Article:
Lessons in Ethics: Lying About CLE Attendance Is Just So Wrong

Michael E. McCabe, Jr.Continuing Legal Education, Moral turpitide, Reciprocal Discipline1 Comment

An IP attorney continued his legal education the hard way.  He falsely represented to the California Bar that he had completed the mandatory minimum of 25 hours of continuing legal education.  In truth, he had completed zero hours of CLE.  The result: a one-year suspension.

This matter involved California-based patent attorney Jens Edward Hoekendijk.  In order to remain as an active member of the California State Bar, Mr. Hoekendijk was required to complete at least 25 hours of minimum continuing legal education (“MCLE”) during the period of February 1, 2009, through January 31, 2012 (the “compliance period”).  Mr. Hoekendijk knowingly falsely reported to the California State Bar that he had timely completed all of his MCLE during the compliance period. A subsequent audit revealed Mr. Hoekendijk’s misrepresentation.

California Discipline

The Supreme Court of California alleged, and Mr. Hoekendijk agreed, that his false report to the State Bar was an act involving moral turpitude, dishonesty, and corruption, in willful violation of California ethics law. In re Jens Edward Hoekendijk, Case No. S217799 (Cal. June 26, 2014).  In considering the appropriate sanction, the Supreme Court of California noted that such false statements normally warranted either disbarment or a suspension. The Court explained:

Respondent’s false statement to the State Bar regarding MCLE compliance is serious and constitutes an act of dishonesty directly relating to the practice of law. The California Supreme Court has stated that the MCLE program is “a consumer protection measure ’intended to enhance the competency of attorneys practicing law in this state.’” (Warden v. State Bar (1999) 21 Cal.4th 628~ 634 (quoting People v. Ngo (1996) 14 Cal.4th 30, 36).) The State Legislature established the MCLE program upon “find[ing] and declar[ing] that it is in the public interest to continue the mandatory continuing legal education requirements for attorneys licensed to practice law.” (1999 Cal. Stats. ch. 342, § 10.)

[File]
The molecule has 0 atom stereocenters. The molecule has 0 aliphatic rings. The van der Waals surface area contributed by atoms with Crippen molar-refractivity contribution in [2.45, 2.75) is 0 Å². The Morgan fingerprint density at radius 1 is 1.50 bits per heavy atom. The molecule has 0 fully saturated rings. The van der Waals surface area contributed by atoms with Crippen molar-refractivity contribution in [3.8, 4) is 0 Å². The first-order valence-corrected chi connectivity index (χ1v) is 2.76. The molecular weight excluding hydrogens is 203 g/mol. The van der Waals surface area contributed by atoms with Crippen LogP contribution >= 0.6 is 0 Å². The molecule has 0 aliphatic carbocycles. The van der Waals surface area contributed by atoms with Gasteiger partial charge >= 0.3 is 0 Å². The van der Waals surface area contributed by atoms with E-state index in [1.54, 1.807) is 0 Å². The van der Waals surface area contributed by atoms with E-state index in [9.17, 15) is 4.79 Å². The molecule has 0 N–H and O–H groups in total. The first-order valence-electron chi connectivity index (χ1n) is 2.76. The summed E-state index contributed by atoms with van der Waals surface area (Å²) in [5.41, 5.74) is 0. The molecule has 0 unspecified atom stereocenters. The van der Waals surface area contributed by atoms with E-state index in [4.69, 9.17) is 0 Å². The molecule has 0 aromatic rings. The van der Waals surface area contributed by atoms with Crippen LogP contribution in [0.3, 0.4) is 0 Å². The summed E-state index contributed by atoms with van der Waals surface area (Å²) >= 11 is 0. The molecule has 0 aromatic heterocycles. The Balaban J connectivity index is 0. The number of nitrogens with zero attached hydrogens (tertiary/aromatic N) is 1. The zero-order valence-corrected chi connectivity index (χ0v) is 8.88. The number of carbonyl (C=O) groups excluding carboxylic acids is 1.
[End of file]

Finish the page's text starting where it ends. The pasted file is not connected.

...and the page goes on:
The Court further observed that California’s MCLE program operates on an honor system and that “[t]he State Bar relies on an attorney’s word when reporting MCLE compliance; therefore, truthful reporting is essential. When an attorney lies and takes advantage of the honor system, as Respondent did in this case, it undermines public confidence in the legal profession. Because Respondent’s misconduct is serious, is directly related to the practice of law, and undermines public confidence in the profession, actual suspension is appropriate.”

In mitigation, the Court noted Mr. Hoekendijk’s long period of practicing law (19 years) without discipline, the lack of actual harm to any client, the single act of misconduct, and his cooperation with the Bar’s investigation.  The Court concluded that the appropriate sanction was a one-year suspension, with all but the first thirty (30) days of the suspension stayed.

USPTO Reciprocal Discipline 

Mr. Hoekendijk, who has been a member of the USPTO patent bar since 1992, was required to report his suspension to the OED Director pursuant to 37 C.F.R. § 11.24(a).

Thereafter, the USPTO Director served Mr. Hoekendijk with a complaint for reciprocal discipline and order to show cause why he should not receive the same disciplinary sanction from the USPTO that he received in California. Mr. Hoekendijk did not contest the issue, and thereafter, in July 2015, the USPTO Director issued an order suspending him for one year.

Unlike in other jurisdictions where a suspended practitioner is automatically readmitted to the Bar after serving their period of suspension, in the USPTO, a suspended practitioner must apply for reinstatement. Thus, Mr. Hoekendijk was granted the right to file a petition for reinstatement after serving 30 days of his suspension.  In re Jens Edward Hoekendijk, D2015-25 (USPTO Dir. July 24, 2015).

liar-stampMr. Hoekendijk could have sought reinstatement as early as August 23, 2015.  For reasons that are unclear, he failed to file a petition for reinstatement until October 7, 2015.  Two months later, the OED Director issued an Order granting Mr. Hoekendijk’s petition and reinstating him to practice before the USPTO in patent, trademark, and non-patent matters.  In re Jens Edward Hoekendijk, R20 (OED Dir. Jan. 7, 2016). Because of his delay in filing the reinstatement petition, coupled with the time it took for the OED Director to rule on that petition, Mr. Hoekendijk was actually suspended from the USPTO for 5 and ½ months—a far lengthier suspension than he received in California.

Mr. Hoekendijk’s disciplinary case serves two valuable lessons for all practitioners.

First, never lie to the Bar. If you do and are caught, the ramifications can be severe.

Second, when possible, a suspended practitioner should not delay filing their petition for reinstatement. Also, note that USPTO petitions for reinstatement require quite a bit of documentation, and an incomplete reinstatement petition can result in an even longer suspension than what the practitioner may have bargained for.  Timely filing accurate and complete reinstatement papers should expedite the process for a suspended practitioner to return to practice before the USPTO.

One Comment on “Lessons in Ethics: Lying About CLE Attendance Is Just So Wrong”

  1. Pingback: USPTO Reciprocal Discipline Case Illustrates Flaw In Rules | IPethics & INsights

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